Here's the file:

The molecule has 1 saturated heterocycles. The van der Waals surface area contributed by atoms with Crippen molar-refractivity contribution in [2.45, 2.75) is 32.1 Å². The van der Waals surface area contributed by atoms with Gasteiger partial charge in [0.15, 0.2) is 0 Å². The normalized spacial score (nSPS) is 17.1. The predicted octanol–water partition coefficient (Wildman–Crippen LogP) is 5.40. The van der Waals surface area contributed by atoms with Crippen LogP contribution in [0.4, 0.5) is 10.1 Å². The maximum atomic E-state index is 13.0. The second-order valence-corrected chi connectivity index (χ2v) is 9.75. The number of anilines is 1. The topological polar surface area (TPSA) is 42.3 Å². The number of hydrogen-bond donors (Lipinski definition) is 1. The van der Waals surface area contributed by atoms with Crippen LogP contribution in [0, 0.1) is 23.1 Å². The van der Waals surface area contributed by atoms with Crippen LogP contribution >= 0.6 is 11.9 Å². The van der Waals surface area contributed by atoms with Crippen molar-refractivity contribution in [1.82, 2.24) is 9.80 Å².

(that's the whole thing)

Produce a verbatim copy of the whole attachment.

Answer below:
The molecule has 1 saturated heterocycles. The van der Waals surface area contributed by atoms with Crippen molar-refractivity contribution in [2.45, 2.75) is 32.1 Å². The van der Waals surface area contributed by atoms with Gasteiger partial charge in [0.15, 0.2) is 0 Å². The normalized spacial score (nSPS) is 17.1. The predicted octanol–water partition coefficient (Wildman–Crippen LogP) is 5.40. The van der Waals surface area contributed by atoms with Crippen LogP contribution in [0.4, 0.5) is 10.1 Å². The maximum atomic E-state index is 13.0. The second-order valence-corrected chi connectivity index (χ2v) is 9.75. The number of anilines is 1. The topological polar surface area (TPSA) is 42.3 Å². The number of hydrogen-bond donors (Lipinski definition) is 1. The van der Waals surface area contributed by atoms with Crippen LogP contribution in [0, 0.1) is 23.1 Å². The van der Waals surface area contributed by atoms with Crippen LogP contribution >= 0.6 is 11.9 Å². The van der Waals surface area contributed by atoms with Crippen molar-refractivity contribution in [1.82, 2.24) is 9.80 Å².